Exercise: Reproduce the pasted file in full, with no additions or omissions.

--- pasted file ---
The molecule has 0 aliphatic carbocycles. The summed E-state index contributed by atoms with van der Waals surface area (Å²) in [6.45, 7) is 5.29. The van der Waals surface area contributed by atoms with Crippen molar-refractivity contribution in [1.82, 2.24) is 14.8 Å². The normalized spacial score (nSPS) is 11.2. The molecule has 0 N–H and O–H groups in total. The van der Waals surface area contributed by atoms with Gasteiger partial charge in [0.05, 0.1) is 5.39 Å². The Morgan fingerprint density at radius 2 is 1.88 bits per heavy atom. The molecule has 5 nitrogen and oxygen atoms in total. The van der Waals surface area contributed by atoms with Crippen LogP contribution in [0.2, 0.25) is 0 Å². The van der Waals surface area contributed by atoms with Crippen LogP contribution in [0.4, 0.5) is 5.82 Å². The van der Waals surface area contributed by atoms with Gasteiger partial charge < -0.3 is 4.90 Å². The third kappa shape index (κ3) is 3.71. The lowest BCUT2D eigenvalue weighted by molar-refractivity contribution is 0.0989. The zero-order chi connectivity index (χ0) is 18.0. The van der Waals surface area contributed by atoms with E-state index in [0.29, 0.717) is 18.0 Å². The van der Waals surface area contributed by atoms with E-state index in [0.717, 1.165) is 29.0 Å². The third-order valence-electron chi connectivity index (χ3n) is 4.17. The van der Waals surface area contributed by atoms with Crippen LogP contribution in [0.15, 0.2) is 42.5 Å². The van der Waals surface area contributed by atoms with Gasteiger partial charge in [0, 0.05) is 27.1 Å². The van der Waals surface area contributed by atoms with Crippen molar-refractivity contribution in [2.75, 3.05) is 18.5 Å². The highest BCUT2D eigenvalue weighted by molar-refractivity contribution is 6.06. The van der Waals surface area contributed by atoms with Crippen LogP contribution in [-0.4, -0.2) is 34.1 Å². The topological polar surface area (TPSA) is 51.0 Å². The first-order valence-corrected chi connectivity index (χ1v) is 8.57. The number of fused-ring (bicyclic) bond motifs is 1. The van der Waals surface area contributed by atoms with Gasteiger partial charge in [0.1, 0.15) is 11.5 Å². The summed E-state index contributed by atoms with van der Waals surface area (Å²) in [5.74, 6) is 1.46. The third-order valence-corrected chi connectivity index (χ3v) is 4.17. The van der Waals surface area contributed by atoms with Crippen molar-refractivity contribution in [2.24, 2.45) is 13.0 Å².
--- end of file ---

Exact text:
The molecule has 0 aliphatic carbocycles. The summed E-state index contributed by atoms with van der Waals surface area (Å²) in [6.45, 7) is 5.29. The van der Waals surface area contributed by atoms with Crippen molar-refractivity contribution in [1.82, 2.24) is 14.8 Å². The normalized spacial score (nSPS) is 11.2. The molecule has 0 N–H and O–H groups in total. The van der Waals surface area contributed by atoms with Gasteiger partial charge in [0.05, 0.1) is 5.39 Å². The Morgan fingerprint density at radius 2 is 1.88 bits per heavy atom. The molecule has 5 nitrogen and oxygen atoms in total. The van der Waals surface area contributed by atoms with Crippen LogP contribution in [0.2, 0.25) is 0 Å². The van der Waals surface area contributed by atoms with Crippen LogP contribution in [0.4, 0.5) is 5.82 Å². The van der Waals surface area contributed by atoms with Gasteiger partial charge < -0.3 is 4.90 Å². The third kappa shape index (κ3) is 3.71. The lowest BCUT2D eigenvalue weighted by molar-refractivity contribution is 0.0989. The zero-order chi connectivity index (χ0) is 18.0. The van der Waals surface area contributed by atoms with E-state index in [0.29, 0.717) is 18.0 Å². The van der Waals surface area contributed by atoms with E-state index in [0.717, 1.165) is 29.0 Å². The third-order valence-electron chi connectivity index (χ3n) is 4.17. The van der Waals surface area contributed by atoms with Crippen LogP contribution in [0.15, 0.2) is 42.5 Å². The van der Waals surface area contributed by atoms with Gasteiger partial charge in [0, 0.05) is 27.1 Å². The van der Waals surface area contributed by atoms with Crippen molar-refractivity contribution in [2.75, 3.05) is 18.5 Å². The highest BCUT2D eigenvalue weighted by molar-refractivity contribution is 6.06. The van der Waals surface area contributed by atoms with Crippen LogP contribution in [-0.4, -0.2) is 34.1 Å². The topological polar surface area (TPSA) is 51.0 Å². The first-order valence-corrected chi connectivity index (χ1v) is 8.57. The number of fused-ring (bicyclic) bond motifs is 1. The van der Waals surface area contributed by atoms with Gasteiger partial charge in [0.1, 0.15) is 11.5 Å². The summed E-state index contributed by atoms with van der Waals surface area (Å²) in [5.74, 6) is 1.46. The third-order valence-corrected chi connectivity index (χ3v) is 4.17. The van der Waals surface area contributed by atoms with Crippen molar-refractivity contribution in [2.24, 2.45) is 13.0 Å².